Walmart this morning announced an agreement to acquire Jet.com for $3.3 billion in cash and stock, confirming widespread reports and uniting the companies in their common fight against e-commerce king Amazon.com.
The deal combines an ambitious e-commerce startup with a physical retail giant, both of whom have struggled to dent Amazon’s online business on their own. The companies will maintain their own brands but “leverage innovative technology solutions from both companies to develop new offerings to help customers save time and money,” they say in a news release.
“The combination of Walmart’s retail expertise, purchasing scale, sourcing capabilities, distribution footprint, and digital assets – together with the team, technology and business we have built here at Jet – will allow us to deliver more value to customers,” says Marc Lore, the Jet co-founder, in a statement about the acquisition.
The acquisition of the Hoboken, N.J., company is another big exit for Lore, who previously sold Quidsi, known for its Diapers.com site, to Amazon in 2010 for about $545 million.
Walmart and Jet say the acquisition “will infuse Walmart with fresh ideas and expertise, as well as an attractive brand with proven appeal, especially with Millennials, the first generation of true digital natives.”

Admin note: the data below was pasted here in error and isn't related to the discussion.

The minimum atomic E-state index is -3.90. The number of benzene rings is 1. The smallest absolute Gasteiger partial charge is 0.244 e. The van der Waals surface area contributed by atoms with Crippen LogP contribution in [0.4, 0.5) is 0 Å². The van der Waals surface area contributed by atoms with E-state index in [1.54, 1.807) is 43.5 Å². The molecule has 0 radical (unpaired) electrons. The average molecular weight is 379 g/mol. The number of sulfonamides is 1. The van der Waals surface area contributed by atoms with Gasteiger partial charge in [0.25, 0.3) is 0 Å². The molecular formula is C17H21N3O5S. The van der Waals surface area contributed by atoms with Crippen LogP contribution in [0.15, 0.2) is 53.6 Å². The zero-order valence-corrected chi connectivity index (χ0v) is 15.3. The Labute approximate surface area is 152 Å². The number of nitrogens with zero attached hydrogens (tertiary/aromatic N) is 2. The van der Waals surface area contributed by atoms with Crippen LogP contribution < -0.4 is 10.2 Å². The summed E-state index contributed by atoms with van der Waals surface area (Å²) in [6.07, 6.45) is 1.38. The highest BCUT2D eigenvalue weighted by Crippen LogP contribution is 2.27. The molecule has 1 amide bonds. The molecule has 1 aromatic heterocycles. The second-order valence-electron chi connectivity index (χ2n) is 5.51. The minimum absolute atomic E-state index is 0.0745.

Walmart released these stats about Jet.com to help explain the acquisition.
- Demonstrated ability to scale with speed, reaching $1 billion in run-rate Gross Merchandise Value (GMV) and offering 12 million SKUs in its first year.
- A growing customer base of urban and millennial customers with more than 400,000 new shoppers added monthly and an average of 25,000 daily processed orders.
- Best-in-class technology that rewards customers in real time with savings on items that are bought and shipped together, thereby reducing the supply-chain and logistics costs often buried in the price of goods.
- A select group of more than 2,400 retailer and brand partners tailored to create an attractive and distinctive assortment for consumers.
The deal is “another jolt of entrepreneurial spirit being injected into Walmart,” says Doug McMillon, Walmart Stores president and CEO.
“We’re looking for ways to lower prices, broaden our assortment and offer the simplest, easiest shopping experience because that’s what our customers want,” McMillon said in a statement. “We believe the acquisition of Jet accelerates our progress across these priorities. Walmart.com will grow faster, the seamless shopping experience we’re pursuing will happen quicker, and we’ll enable the Jet brand to be even more successful in a shorter period of time.”